Perovskite oxide promises breakthrough in clean energy device efficiency


Perovskite oxide promises breakthrough in clean energy device efficiency

by Rito Seibo

Tokyo, Japan (SPX) Nov 22, 2023

Scientists at Tokyo Institute of Technology (Tokyo Tech) have made a significant breakthrough in the field of material science, particularly in the development of perovskite oxides for clean energy technologies. Their latest research, focused on a novel hexagonal perovskite-related oxide, Ba7Nb3.8Mo1.2O20.1, demonstrates exceptional proton and oxide-ion (dual-ion) conductivities, promising advancements in the next generation of electrochemical devices.

Clean energy technologies, pivotal for sustainable societies, are increasingly focusing on efficient and robust electrochemical devices like solid-oxide fuel cells (SOFCs) and proton ceramic fuel cells (PCFCs). These devices are at the forefront of green power generation, but their wider adoption has been hampered by several challenges. SOFCs, for instance, require high operating temperatures, which can degrade their materials over time. Conversely, PCFCs struggle with chemical stability and require energy-intensive manufacturing processes.

The Tokyo Tech-led study, published in Chemistry of Materials, introduces a potential solution by investigating dual-ion conductors, materials that can efficiently transport both protons and oxide ions. This property could allow for lower operational temperatures and better overall performance in electrochemical devices. While similar materials like Ba7Nb4MoO20 have been studied before, their practical applications have been limited due to insufficient conductivity and an incomplete understanding of their ion transport mechanisms.

Professor Masatomo Yashima, leading the research team, collaborated with the Australian Nuclear Science and Technology Organisation (ANSTO), the High Energy Accelerator Research Organization (KEK), and Tohoku University. The team’s exploration centered around perovskite oxides with higher molybdenum (Mo) content, focusing on Ba7Nb3.8Mo1.2O20.1. Their findings were striking: “Ba7Nb3.8Mo1.2O20.1 exhibited bulk conductivities of 11 mS/cm at 537 degrees under wet air and 10 mS/cm at 593 degrees under dry air. Total direct current conductivity at 400 degrees in wet air of Ba7Nb3.8Mo1.2O20.1 was 13 times higher than that of Ba7Nb4MoO20, and the bulk conductivity in dry air at 306 degrees is 175 times higher than that of the conventional yttria-stabilized zirconia (YSZ),” highlights Prof. Yashima.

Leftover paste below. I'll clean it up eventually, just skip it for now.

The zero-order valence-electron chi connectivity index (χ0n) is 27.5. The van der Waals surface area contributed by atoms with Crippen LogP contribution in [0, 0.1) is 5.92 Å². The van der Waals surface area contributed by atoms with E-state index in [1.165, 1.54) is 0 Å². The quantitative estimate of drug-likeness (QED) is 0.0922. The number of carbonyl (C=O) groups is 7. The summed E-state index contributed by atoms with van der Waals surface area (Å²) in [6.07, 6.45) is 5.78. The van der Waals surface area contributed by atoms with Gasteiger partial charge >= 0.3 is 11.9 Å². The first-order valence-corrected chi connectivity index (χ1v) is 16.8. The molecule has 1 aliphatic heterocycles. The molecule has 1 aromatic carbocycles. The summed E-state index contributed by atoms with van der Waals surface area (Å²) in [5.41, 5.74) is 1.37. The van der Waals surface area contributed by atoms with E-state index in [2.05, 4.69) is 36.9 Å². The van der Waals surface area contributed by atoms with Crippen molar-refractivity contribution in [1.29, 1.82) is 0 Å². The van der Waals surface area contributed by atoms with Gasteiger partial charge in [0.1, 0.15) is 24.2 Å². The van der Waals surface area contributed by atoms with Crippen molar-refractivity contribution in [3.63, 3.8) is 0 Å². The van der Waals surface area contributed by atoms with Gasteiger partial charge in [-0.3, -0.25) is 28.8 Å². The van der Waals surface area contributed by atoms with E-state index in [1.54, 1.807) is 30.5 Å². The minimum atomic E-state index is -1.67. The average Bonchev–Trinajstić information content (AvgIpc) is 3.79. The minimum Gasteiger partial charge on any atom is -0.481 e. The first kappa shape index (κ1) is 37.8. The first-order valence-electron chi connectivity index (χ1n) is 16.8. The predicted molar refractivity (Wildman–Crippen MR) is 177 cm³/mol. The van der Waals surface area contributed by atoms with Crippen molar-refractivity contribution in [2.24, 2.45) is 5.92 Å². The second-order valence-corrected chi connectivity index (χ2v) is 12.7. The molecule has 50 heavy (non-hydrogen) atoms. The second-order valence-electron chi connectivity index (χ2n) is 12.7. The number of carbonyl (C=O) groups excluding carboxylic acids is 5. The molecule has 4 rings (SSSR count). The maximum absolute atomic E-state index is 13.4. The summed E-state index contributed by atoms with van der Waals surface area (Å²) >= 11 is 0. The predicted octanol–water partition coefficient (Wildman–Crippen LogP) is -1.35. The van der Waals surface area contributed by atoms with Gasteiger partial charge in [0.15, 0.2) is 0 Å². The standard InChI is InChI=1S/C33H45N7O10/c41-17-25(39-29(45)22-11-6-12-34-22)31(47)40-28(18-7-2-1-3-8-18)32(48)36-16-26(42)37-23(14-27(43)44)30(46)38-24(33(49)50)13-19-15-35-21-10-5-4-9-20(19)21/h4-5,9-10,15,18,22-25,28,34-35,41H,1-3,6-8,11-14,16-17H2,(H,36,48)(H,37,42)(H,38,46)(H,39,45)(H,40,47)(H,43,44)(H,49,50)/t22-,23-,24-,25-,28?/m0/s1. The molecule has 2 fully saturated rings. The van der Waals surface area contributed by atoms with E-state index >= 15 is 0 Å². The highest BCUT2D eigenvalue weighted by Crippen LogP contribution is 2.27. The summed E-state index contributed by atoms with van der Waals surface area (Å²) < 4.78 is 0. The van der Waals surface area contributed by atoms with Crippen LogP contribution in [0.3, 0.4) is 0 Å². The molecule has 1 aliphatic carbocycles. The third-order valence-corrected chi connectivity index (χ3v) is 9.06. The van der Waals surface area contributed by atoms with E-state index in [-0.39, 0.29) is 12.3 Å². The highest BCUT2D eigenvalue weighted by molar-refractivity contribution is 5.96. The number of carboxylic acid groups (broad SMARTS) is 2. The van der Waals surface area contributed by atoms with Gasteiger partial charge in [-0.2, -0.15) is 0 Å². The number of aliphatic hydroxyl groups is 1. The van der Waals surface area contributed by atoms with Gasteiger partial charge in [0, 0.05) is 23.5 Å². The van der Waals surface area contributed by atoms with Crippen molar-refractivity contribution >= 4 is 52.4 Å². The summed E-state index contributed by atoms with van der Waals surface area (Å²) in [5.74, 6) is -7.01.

Further investigation into the material’s ion-transport mechanisms was conducted using advanced techniques such as ab initio molecular dynamics (AIMD) simulations, neutron diffraction experiments, and neutron scattering length density analyses. These studies revealed that the high oxide-ion conductivity of Ba7Nb3.8Mo1.2O20.1 is attributed to a unique phenomenon: the formation of M2O9 dimers by sharing an oxygen atom, facilitating ultrafast oxide-ion movement. Additionally, the material’s proton conduction efficiency is enhanced by the hexagonal close-packed BaO3 layers.

These insights into the ion migration mechanisms in Ba7Nb3.8Mo1.2O20.1 not only shed light on the science of dual-ion conductors but also provide a foundation for the rational design of future materials in this domain. Prof. Yashima concludes with optimism, “The present findings of high conductivities and unique ion migration mechanisms in Ba7Nb3.8Mo1.2O20.1 will help the development of science and engineering of oxide-ion, proton, and dual-ion conductors.”

The team’s discoveries represent a significant stride in the quest for more efficient and sustainable energy technologies. The unique properties of Ba7Nb3.8Mo1.2O20.1 pave the way for the development of advanced electrochemical devices, potentially revolutionizing how we approach energy generation and storage in the future.

Research Report:Dimer-Mediated Cooperative Mechanism of Ultrafast-Ion Conduction in Hexagonal Perovskite-Related Oxides

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